Well, We’ ll See

Some of the things on which President Bush stood firm made even folks as far to the right as me wary, particularly when it came to “enhanced interrogation” methods. Not believing the insanely bloodthirsty image that his detractors painted of him (and for which they ought to be even more extremely embarrassed after the smooth transition), however, I accepted that there must surely be reasons that he was so determined to maintain certain programs.
It may yet prove to be the case that Obama’s quick changes to such things as terrorist detainment will prove to be political shuffles that change the particulars, but not the practice, but if they prove substantive, well, I guess we’ll find out over the next decade or so whether the Bush Administration tolerated all that political heat for no reason.
(One oughtn’t discount the possibility, of course, that Bush’s good reasons have faded sufficiently, mostly via success, to allow scaling back, and the further possibility that he held on to his policies for longer than he had to.)

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Roland
Roland
12 years ago

I really don’t see a problem with interrogation methods as long as they produce results. Let me be clear that I would not have the constitution to properly use some interrogation techniques but it doesn’t mean that they should be considered torture either.
We’ve all seen the movie A Few Good Men and recall the scene where Jack Nicholson bursts out in court with “You can’t handle the truth!” and continues with how America sleeps better at night because of what we don’t know.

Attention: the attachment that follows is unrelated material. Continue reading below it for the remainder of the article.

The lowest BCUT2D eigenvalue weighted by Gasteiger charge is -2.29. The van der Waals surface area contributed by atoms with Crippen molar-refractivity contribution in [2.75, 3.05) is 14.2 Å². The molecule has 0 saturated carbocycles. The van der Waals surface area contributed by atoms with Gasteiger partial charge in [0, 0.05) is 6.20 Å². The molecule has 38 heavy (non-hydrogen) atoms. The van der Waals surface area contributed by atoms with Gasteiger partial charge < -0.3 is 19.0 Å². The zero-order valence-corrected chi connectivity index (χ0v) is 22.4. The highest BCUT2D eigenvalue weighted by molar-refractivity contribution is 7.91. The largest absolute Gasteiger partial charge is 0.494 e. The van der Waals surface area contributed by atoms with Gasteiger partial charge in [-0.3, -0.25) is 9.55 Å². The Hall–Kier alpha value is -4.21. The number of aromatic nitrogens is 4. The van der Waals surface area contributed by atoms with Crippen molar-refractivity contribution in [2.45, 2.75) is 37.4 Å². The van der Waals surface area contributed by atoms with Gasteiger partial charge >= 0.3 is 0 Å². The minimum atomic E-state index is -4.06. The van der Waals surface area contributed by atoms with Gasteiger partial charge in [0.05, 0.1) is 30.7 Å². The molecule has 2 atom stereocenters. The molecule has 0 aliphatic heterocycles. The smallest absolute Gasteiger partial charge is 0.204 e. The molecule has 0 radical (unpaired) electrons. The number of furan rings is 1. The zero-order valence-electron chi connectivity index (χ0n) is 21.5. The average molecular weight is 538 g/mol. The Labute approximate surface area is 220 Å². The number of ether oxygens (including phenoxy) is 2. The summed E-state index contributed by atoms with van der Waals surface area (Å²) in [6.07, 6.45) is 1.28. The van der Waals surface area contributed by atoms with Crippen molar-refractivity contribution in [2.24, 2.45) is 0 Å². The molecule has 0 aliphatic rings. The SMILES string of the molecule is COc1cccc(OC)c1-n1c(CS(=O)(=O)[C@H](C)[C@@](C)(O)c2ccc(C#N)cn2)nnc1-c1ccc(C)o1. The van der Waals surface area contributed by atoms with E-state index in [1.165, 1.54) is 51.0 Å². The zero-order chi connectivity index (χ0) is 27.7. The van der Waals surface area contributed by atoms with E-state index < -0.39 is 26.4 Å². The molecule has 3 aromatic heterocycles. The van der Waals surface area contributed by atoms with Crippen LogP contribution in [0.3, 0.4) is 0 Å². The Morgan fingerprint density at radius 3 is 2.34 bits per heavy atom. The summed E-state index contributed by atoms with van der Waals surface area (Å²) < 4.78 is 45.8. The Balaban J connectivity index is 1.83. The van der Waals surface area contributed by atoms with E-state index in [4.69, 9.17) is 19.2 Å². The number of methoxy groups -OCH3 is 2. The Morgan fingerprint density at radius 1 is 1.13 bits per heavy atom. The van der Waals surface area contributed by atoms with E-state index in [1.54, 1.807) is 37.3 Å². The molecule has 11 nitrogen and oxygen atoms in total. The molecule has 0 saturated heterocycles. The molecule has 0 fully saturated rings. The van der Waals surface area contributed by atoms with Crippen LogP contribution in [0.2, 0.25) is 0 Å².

I know I don’t feel qualified (nor should anyone else) to determine what works and what doesn’t when it comes to keeping our nation safe.
Just because the descriptions of some techniques may make us squirm and shiver, it doesn’t mean they are wrong to use.

patrick
patrick
12 years ago

How many people watch 24 and see Jack Bauer choking Tony to near blackout, another agent cutting off an oxygen tube and poking her finger in a healing gunshot wound, and many other incidences of “torture” and don’t jump up out of their couch and yell “That’s wrong!” How many people instead of condemning the action, start to wonder things like “could I torture someone like that if my life depended on it?” or “I wonder how long I could hold back information while being tortured like that?” There’s very little thought of “that’s just wrong”. It seems that when the liberals decry it, it’s in the abstract, we don’t get all the details. But if someone came out and said person X was waterboarded and shot through the feet, but we got the name of person Y who was going to blow up an airliner from their backyard with an RPG, people might feel a little better about it.
It’s interesting when I ask people what’s their choice between torturing someone for the info or letting hundreds of innocents die, they refuse to answer the question and claim those aren’t the only options, but usually can’t name another one. Or they go to the “torture doesn’t work and is unreliable anyway”, if it doesn’t work, then why do they still do it?

Roland
Roland
12 years ago

Patrick, your thoughts about given someone a choice between interrogating a spy or letting 100 people die reminds me of a very worn proposal argued by debate clubs in the 60’s.
I recall public interrogations on TV asking pacifists and conscientious objectors to answer this simple question. If you and your wife were walking down the street and a thug started to assault your wife, would you protect her and strike back?
“And now, a public service bulletin from your friendly married poster. For those who aren’t married, there is ONLY one correct answer. We now return you to your regularly scheduled blog.”
I recall many and I mean many who claim they would not strike out at the attacker because they weren’t capable of hurting another human being.
I daresay the men who answered the question incorrectly probably led a miserable life afterwards.

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